For the need for a paradigm change is clearly felt today. In many fields, from religion to national security, from ecology and energypolicy to democratic legitimacy in the financial sector, there are contemporary trends that clearly relate to the issue of Human Scale. These trends appear to have surfaced separately and continue to be handled separately, but they should urgently be linked politically under the auspices of Human Scale.

Very little falls from heaven; if today’s man wants to be free, he needs to network with the right people and institutions or work for a network of like-minded. Internet and the new social media such as Linkedin and Facebook will play a decisive role – and joining the “Alliance for Human Scale” with Linkedin is certainly a right move.

As the Alliance grows, it will set up a reference basis and an on- line journal.

Human Scale has so many aspects that it may be advisable to establish sub-groups to this Linkedin-group; one of the first sub- groups should deal with models to solve the crisis of European integration.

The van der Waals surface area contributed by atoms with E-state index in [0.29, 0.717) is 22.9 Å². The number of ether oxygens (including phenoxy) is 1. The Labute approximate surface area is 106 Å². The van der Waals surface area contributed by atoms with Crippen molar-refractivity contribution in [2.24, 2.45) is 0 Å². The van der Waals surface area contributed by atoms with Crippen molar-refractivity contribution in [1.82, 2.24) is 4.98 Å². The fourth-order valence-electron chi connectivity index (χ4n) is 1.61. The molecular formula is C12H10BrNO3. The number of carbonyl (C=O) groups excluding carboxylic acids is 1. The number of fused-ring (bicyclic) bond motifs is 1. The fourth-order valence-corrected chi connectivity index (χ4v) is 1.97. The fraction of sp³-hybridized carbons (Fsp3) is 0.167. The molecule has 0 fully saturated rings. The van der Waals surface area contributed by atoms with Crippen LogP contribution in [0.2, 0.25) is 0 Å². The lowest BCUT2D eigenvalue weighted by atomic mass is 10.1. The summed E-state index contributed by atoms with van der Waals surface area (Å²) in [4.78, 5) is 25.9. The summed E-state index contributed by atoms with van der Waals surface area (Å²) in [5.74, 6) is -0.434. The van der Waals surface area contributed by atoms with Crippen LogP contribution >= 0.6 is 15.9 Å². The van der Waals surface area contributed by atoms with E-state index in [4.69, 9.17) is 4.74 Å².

Most important: Optimism should prevail; just as Kohr brought the essence of Human Scale to the point:

Adjusted in size to the small stature that God had given us, their problems could therefore by nature never outgrow the genius of local their leaders, or the resources of their natural endownment

Finally, I leave the floor to the German poet Erich Kästner; he managed to express the truly revolutionary power of the Human Scale in two brief lines:

Who dares to stand against roaring trains? Small flowers, blooming between the rails!


Dr. MICHAEL BREISKY is a retired Austrian diplomat and writer

„Alliance for Human Scale“ – opening of a new group in Linkedin, 20 September 2012